What’s up with Scots and psychedelia anyway? I decided to take a night off Grant Morrison to seam up the shirt I’ve been knitting and generally lounge around, which meant I finally got to watch my new copy of The Incredible String Band movie, Be Glad for the Song Has No Ending. My mother watched, alternately amused and chagrined by her own memories, since it was her records that had made me a fan of the band in the first place. In fact, I’m not only a fan of the String Band, but I think many of the musicians I’ve come to like since share common traits with them, most notably Robyn Hitchcock and Rose Polenzani.

But I felt like a fool watching a movie that far predates me of a band that disbanded before I was born, because my first thought was, “They look so young!” And they were young and blooming with exuberance and honesty and songs I love, making it an endearing movie. One thing I noticed quickly was the way my relationship to The Psychedelic has changed since I was a teenager. Then I was mostly put off by the idea of drug use, which hasn’t particularly changed, but there wasn’t any of that visible in the film anyway, and I don’t know to what extent it was a part of their reality. Instead what I realized is that I’d been intrigued and repelled by psychedelic imagery because some of the ideas resonated with me but they were couched in what seemed to be nonsense gibberish. And at that point I realized I hadn’t avoided thinking about Morrison at all.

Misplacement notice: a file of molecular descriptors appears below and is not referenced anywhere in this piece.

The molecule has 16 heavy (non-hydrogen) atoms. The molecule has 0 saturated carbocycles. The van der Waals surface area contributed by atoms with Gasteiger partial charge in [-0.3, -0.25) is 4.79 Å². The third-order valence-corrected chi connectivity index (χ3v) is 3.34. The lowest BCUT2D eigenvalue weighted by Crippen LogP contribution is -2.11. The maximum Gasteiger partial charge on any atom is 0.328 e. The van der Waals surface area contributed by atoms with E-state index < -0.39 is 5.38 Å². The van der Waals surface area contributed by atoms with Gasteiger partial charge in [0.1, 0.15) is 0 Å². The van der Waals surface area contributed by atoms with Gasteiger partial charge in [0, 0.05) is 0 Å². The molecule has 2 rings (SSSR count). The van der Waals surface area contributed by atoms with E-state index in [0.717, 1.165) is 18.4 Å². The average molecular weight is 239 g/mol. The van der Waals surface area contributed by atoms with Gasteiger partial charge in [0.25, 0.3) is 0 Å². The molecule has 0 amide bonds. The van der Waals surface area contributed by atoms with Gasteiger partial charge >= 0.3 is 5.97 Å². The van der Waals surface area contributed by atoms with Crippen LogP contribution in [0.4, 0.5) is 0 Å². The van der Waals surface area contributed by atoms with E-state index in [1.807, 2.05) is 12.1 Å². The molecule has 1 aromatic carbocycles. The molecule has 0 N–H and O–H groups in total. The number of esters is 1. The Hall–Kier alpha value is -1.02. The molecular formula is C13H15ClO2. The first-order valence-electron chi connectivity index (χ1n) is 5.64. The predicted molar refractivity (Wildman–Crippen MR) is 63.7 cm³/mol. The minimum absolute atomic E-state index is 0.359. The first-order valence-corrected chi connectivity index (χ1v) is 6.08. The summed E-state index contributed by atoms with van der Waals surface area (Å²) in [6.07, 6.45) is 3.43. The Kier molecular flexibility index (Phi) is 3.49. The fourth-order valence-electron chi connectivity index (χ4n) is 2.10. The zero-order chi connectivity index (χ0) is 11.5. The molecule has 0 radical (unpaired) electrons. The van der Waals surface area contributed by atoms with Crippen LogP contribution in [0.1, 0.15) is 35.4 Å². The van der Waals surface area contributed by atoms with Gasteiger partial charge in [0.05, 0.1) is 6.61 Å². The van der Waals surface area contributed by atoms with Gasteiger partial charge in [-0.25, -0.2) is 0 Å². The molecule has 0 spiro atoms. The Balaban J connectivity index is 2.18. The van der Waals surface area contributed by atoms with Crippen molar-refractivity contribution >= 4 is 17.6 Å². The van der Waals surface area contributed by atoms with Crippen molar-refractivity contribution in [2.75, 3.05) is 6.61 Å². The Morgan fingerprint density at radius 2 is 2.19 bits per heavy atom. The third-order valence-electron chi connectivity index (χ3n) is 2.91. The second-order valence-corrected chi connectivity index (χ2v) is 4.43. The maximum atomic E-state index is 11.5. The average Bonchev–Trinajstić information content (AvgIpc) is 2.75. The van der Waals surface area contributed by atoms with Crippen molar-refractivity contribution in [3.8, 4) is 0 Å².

See, stories in which magical drug insights give a character (or author, I suppose) insight into reality-as-it-is always seemed unsatisfying to me. Morrison seemed to undercut the sincere spirit journey version in Animal Man with all the scenes in The Invisibles that suggest that while you can believe you’ve taken a drug, you can never trust yourself to believe you’re in reality. New X-Men has an awkward anti-drug slant, and drugs other than sex and reality seem to be basically absent from The Filth, which is odd. OK, they’re not absent, but they’re not consciousness-altering either. Tony needs his cat medicine, though what medicine and for what condition is both unclear and crucial. And the president has to take drugs to become a crack whore, so I’m not sure if that means the drugs he takes bring him into closer contact with his real self or not. And then there’s the medical marijuana sequence at the end, in which a guy who nearly killed himself while stoned prolongs his painful status quo (and maybe dulls the pain) with more drugs. So apparently I was crazy in thinking drugs don’t figure in much, but it still seems odd to me that drugs don’t show up more in the filth of the world than they do. I guess it’s still significant that they don’t seem to bring any extra awareness or sensitivity and that just living “normally” clouds your mind too.